In 1929, 4 men kidnapped the Idaho lieutenant governor during bank robbery attempt

On June 12, 1929, the men decided that Lt. Gov. William Kinne’s car would work as a getaway vehicle but it soon blew a tire and crashed into a ditch.

BOISE, Idaho — For Idaho Lt. Gov. William Kinne, June 12, 1929, was like any other day when he was driving on Highway 12, heading to Orofino from Lewiston. That was until four men needed a ride for a bank robbery that they were planning.

About 15 miles into his drive, near the town of Arrow, four men walked into the road, with their guns drawn.

The men, 24-year-old Albert Reynolds of Missouri, 20-year-old Engolf Snortland of North Dakota, 18-year-old Robert Livingston of Alabama and 24-year-old Frank Lane of Wisconsin, had planned on robbing a bank in Pierce and thought Kinne’s vehicle would make a good getaway car.

The men, with guns drawn, stopped Kinne in the middle of the highway and forced him into the back seat.

However, Kinne’s car couldn’t even get to the town after one of its tires blew and crashed into a ditch.

It didn’t take long for another car to drive by, which the gang stole for their ride to the bank in Pierce. The group tied Kinne and two other victims to a tree and Frank Lane, who used the alias of Edward Fliss, stayed behind to guard them.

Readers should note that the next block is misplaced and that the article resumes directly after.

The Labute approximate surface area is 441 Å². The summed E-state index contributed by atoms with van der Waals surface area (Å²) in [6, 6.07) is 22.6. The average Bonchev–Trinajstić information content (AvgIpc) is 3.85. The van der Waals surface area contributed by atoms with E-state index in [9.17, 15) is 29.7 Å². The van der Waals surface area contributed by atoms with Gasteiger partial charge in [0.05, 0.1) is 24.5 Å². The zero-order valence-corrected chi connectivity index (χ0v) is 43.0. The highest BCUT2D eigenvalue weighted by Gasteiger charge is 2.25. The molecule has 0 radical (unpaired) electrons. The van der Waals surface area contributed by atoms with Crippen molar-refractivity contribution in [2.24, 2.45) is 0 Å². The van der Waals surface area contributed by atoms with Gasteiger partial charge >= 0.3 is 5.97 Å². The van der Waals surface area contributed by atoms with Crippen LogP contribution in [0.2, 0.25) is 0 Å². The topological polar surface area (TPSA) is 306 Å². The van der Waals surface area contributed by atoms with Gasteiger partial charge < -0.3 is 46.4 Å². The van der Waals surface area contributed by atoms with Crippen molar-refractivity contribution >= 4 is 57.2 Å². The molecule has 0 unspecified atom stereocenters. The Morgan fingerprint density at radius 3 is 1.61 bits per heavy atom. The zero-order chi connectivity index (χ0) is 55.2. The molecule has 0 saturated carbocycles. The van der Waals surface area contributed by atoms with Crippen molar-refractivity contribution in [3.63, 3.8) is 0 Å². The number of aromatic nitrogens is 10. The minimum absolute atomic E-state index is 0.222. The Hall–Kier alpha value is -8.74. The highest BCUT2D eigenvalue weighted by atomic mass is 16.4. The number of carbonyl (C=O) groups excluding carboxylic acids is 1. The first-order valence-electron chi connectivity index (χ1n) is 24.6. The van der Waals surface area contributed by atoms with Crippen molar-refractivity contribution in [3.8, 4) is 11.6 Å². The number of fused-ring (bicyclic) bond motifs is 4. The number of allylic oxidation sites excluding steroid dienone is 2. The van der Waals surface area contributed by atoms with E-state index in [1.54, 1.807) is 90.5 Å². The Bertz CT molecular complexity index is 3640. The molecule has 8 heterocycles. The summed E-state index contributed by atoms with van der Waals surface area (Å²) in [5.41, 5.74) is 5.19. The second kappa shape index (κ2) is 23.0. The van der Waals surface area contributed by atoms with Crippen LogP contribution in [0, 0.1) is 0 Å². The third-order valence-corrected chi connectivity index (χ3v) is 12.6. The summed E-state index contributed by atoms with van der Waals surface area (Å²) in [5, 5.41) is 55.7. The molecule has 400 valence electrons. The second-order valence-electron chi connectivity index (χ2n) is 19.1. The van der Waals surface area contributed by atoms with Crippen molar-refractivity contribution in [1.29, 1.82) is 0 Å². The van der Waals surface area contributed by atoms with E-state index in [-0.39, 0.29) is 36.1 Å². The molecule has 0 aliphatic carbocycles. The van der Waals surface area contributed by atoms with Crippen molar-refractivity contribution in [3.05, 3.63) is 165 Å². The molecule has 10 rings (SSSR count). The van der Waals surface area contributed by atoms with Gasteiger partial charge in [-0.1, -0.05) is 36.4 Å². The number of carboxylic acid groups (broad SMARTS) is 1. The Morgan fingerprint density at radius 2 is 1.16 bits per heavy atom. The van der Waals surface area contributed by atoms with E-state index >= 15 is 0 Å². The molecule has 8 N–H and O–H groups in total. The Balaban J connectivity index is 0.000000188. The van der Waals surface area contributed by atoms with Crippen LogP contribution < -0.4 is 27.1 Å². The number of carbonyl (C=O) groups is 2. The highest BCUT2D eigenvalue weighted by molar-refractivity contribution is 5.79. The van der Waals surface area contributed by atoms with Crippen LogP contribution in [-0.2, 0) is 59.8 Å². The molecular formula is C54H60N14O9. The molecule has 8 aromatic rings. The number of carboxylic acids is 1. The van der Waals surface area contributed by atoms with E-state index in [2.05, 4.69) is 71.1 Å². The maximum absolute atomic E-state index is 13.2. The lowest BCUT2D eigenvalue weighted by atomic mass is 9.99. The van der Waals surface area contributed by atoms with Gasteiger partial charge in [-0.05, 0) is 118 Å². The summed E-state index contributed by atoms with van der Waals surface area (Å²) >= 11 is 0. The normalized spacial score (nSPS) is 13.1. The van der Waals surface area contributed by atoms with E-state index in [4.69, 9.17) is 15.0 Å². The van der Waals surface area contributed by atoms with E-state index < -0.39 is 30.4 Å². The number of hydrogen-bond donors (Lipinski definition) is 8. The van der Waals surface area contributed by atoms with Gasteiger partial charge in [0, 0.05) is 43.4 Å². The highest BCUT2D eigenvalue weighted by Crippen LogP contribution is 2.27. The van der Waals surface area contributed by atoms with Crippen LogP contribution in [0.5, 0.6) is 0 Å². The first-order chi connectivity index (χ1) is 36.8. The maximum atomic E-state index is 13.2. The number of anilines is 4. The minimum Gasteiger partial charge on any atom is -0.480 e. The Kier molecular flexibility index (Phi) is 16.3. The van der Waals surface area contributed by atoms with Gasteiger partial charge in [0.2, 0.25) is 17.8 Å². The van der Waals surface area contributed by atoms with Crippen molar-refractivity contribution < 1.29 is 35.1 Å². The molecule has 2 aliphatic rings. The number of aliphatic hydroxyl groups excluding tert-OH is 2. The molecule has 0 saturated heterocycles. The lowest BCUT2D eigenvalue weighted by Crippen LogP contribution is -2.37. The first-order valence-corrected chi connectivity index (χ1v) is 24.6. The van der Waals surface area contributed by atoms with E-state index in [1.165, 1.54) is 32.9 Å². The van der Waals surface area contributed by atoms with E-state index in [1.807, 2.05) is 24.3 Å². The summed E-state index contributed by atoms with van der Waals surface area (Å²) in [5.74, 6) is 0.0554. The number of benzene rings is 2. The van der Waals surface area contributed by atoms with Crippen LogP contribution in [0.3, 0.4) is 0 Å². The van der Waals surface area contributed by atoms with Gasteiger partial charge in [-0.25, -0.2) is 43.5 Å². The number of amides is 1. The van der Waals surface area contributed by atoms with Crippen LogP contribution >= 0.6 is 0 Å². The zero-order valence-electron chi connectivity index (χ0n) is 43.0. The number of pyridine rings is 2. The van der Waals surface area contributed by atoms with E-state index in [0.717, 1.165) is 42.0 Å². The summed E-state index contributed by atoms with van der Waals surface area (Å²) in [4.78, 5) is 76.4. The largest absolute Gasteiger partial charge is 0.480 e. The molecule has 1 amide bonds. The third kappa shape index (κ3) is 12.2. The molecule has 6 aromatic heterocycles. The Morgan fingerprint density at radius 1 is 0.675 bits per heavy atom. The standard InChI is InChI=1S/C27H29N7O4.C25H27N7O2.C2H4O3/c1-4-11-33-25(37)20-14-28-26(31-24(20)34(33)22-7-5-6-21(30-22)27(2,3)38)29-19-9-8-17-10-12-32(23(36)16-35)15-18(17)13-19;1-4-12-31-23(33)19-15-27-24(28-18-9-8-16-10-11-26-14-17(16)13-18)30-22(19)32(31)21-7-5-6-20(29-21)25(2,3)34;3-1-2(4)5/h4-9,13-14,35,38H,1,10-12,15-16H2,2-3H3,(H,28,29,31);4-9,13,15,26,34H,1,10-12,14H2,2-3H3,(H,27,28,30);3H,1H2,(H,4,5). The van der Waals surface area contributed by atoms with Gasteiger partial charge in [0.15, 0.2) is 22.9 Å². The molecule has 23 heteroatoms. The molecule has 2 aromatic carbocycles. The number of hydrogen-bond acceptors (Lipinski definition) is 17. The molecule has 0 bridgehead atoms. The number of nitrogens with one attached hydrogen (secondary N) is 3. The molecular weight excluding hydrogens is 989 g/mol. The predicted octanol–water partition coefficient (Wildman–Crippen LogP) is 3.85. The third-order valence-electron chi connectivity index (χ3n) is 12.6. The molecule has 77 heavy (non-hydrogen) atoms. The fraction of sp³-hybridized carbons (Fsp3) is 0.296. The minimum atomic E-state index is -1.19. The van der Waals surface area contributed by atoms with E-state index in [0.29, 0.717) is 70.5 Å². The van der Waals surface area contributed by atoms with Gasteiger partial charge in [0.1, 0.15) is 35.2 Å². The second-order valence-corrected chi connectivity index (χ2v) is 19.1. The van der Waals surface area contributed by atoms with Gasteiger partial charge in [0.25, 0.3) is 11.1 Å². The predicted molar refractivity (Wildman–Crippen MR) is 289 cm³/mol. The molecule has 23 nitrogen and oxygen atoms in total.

About four hours later, Snortland, Reynolds and Livingston all returned without robbing the bank. Instead, they took cash from Lt. Gov. Kinne and the other two victims.

Two days later, the four men were found sleeping along the Potlach River and were sent to the Idaho Penitentiary. 

A fifth man, 47-year-old George Norman of Wisconsin, was arrested and pleaded guilty to the charge of “axxessory after the fact of the crime of kidnapping.” The misspelling of “accessory” is in the court record.

All five men were tried and convicted on June 12, 1929.

Lane was later pardoned on July 23, 1934, by Idaho Gov. C. Ben Ross after being sentenced to 11.5 to 25 years in prison. He was the only man to list Idaho as his state of residence.

For Kinne, he was only able to tell the tale of his kidnapping for about a year. In September of 1929, he began complaining to his doctor about experiencing stomach pains. His doctor allegedly brushed it off and by the time he realized that the lieutenant governor had appendicitis, it was too late.

Kinne died from a ruptured appendix in October 1929, after less than a year in office.

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